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Format: Paperback Verified Purchase
I read a good deal of economics for fun in my spare time (as you can imagine I'm the life of every party). I moved past the basic level this book is aimed at years ago, but nevertheless I still like to pick up a primer on basic economics every now and then just to round things out. This book has been on my Amazon wish list for a decade; where I first saw or heard about it I don't even remember it. Since it is now at a penny used + shipping, I figured what the heck.

It started off a little slow, but by the second chapter the humor took off. The author has a good sense of how to make this stuff interesting, to the limited degree that's even possible with economics (I think it was Ezra Pound who said that he knows of no subject other more difficult to arise an interest in people).

All in all a satisfying purchase. For those looking to explore further into banking in a way that won't put them into a coma, I would recommend Murray Rothbard's work, much of which can be found for free online.
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Format: Paperback
Before reading this book, I had so many basic questions about economics. This book has given me a satisfying level of insight and intuition about economics in general. The style is extrememly digestable. Each section is only a couple of pages, and if I ever forget what "Monetary Policy" is, I just have to look it up and read those two pages. It seems to flow very well, and yet the sections can also be read independently. I highly recommend this book to anybody who is interested in developing a basic "feel" for economics.
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Format: Paperback
I was asked to teach economics this year for the first time in several years. Thank goodness for this book, because without it I do not think I could teach the class. The great thing about this book is that it makes understanding economics easy and fun. Is this book for everyone. Of course not, I do not recommend economics for everyone. However, if you are in the postion where you must learn economics whether as a teacher, student, college student, or who ever this is the book to turn to. Anyone who needs to learn economics will be well off to purchase and read this book. I also highly recommend the authors other book Lessons from Dead Economists. Like this book, it is again highly usefull and extremely readable for the economically challenged. For those of us who need to know economics thank goodness for this book.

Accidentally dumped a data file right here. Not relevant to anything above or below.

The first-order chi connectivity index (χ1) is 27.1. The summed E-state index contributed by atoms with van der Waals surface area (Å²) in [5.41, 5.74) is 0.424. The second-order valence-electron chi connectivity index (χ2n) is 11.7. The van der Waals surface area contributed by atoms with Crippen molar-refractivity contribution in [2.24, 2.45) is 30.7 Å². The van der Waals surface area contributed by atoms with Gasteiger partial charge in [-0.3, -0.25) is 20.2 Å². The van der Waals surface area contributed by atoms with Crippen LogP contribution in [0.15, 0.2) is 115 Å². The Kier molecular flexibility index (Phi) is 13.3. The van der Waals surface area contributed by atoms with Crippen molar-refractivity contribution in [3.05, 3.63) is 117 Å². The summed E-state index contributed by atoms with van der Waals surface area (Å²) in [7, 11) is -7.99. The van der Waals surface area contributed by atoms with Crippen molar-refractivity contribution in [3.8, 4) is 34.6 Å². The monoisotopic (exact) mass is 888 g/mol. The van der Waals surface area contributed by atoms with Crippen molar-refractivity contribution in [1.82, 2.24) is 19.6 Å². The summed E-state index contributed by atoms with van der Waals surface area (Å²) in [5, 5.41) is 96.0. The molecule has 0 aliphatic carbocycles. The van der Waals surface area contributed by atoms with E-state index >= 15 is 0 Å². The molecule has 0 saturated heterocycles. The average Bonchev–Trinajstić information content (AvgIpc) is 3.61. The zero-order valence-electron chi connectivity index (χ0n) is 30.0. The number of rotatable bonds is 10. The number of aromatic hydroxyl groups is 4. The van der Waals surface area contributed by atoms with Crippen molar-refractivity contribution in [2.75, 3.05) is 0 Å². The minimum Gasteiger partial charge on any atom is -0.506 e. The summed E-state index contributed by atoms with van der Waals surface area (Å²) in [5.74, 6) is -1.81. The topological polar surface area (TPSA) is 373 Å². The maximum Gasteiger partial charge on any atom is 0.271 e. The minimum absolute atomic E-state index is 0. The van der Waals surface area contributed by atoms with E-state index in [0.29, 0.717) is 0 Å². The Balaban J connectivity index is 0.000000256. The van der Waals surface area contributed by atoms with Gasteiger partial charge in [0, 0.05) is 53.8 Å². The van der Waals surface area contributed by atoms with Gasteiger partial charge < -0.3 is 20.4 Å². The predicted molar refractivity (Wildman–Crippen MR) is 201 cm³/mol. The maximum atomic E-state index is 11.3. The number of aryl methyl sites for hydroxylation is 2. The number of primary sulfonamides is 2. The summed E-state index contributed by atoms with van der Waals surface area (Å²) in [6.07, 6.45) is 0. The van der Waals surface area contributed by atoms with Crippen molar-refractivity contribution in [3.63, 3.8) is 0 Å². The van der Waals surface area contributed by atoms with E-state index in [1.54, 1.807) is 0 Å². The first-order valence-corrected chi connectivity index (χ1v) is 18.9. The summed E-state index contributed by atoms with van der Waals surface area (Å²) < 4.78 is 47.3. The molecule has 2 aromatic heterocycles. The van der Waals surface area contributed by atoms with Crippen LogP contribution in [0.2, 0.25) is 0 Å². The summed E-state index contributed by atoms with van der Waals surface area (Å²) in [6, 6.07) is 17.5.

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Format: Paperback
This book is an apology to the voters for Bush I's economic policies, including supply-side economics. It says something that not a single well-known economist wrote a blurb for this book's cover. After all, when Wheelan wrote "Naked Economics" he was able to get some. Krugman (himself a very well-respected economist) was able to. Why only this guy can't? Hmmmmmm.
It's because a bit of the information here isn't completely accurate, and he is always biased. He will not consider the role of government seriously, and of course tax-cuts and deregulation are the ultimate panacea. (Of course government has its fingers where they shouldn't be. But why not bother to consider where they should be and shouldn't be, like a real economist?)
On other matters, where there's no room for politics, he's accurate. Which only draws more attention to the difference when politics are involved.
Also, things are just poorly explained. He tries to explain how the Fed's interest rates affect economic growth, inflation and unemployment. But if I hadn't understood that already, there's no way I would have understood his presentation. That kind of thing occurs throughout the book.
Two other, less serious, criticisms. First, a lot of interesting stuff has happened in economics since this book was written. The Asian tigers crashed, currency crises in Mexico, Argentina, Brazil and Russia, the internet stocks and the bubble of the 90s crashing, China and India coming online, and the consequences of Bush II's economic policies. Not covering any of those events is no fault of the author's, but it just means the book is too old.
Second, the writing is not that great, and the humor is terrible. His idea of "humor" is, "Let's say Helen buys bananas.